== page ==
Saturday Night Live’s first openly lesbian cast member is also one of its most recognizable faces. Kate McKinnon won over movie audiences in this year’s The Spy Who Dumped Me, but she was already driving ticket sales in earlier films like Ghostbusters and Rough Night. Her finest roles remain her avatars on SNL–brazenly truth-telling impersonations of Kellyanne Conway and, as of February, Elizabeth Warren. Her spot-on skewering of political figures made her a household name during the 2016 election, with her impersonation of Hillary Clinton (and other figures) not only winning her an Emmy, but landing her a nod in Clinton’s memoir What Happened. Of McKinnon’s memorable performance of “Hallelujah” following the election results, Clinton wrote, “As she sang, it seemed like she was fighting back tears. Listening, so was I.”
This legendary film and theater producer has earned an astounding 14 Tonys in his career and is among the few people (and only producer) with an EGOT to his name. Last year, he brought Bette Midler to Broadway in the role of a lifetime, as Dolly Levi in Hello, Dolly! He also produced Greta Gerwig’s debut film Lady Bird, which went on to snag some big nods at the Golden Globes and the Oscars (including Best Picture). In 2018, he brought both Boys in the Band and Carousel back to Broadway, each netting vast acclaim and box office success.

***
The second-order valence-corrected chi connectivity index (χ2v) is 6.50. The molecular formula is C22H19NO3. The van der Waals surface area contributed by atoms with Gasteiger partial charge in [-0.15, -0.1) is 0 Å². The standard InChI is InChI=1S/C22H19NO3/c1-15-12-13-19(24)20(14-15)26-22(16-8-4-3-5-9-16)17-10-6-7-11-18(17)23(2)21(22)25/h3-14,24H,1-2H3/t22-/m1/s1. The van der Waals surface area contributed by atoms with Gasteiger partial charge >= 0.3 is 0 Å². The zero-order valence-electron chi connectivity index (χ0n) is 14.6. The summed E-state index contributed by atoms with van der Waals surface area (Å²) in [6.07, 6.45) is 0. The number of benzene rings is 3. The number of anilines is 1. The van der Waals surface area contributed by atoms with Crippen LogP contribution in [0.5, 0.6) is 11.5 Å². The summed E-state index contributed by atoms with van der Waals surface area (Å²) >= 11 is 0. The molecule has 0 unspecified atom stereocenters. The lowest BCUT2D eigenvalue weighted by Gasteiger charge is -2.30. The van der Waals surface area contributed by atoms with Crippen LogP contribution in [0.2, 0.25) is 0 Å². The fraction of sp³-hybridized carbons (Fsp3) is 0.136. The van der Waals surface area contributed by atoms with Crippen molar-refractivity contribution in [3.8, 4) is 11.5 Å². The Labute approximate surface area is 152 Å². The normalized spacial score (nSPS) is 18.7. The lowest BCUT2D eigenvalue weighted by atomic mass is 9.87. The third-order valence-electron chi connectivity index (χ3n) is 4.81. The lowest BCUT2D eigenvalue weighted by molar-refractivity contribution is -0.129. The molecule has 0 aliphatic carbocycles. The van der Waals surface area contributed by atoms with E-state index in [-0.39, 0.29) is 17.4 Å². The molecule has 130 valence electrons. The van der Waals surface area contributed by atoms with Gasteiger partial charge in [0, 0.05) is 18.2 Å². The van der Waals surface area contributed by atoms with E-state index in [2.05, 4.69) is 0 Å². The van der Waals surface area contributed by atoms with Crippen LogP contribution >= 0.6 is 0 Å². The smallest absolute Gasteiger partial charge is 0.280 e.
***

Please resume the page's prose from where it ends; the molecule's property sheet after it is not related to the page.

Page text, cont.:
Trans activist, journalist, and writer Janet Mock has cemented herself as a staggeringly articulate and outspoken voice for her community. This year, working on FX’s Pose, she became the first trans woman of color ever to write or direct a TV series. She’s also a producer on Ryan Murphy’s essential hit show celebrating the ’80s ball culture of N.Y.C., along with the trans, HIV-positive, and people of color who populated it. It features the largest trans cast in television history. “I hope that this show, beyond educating people and entertaining them with a little glam and shade, also ensures that the industry takes notice that there is so much to unpack and unbind,” Mock says.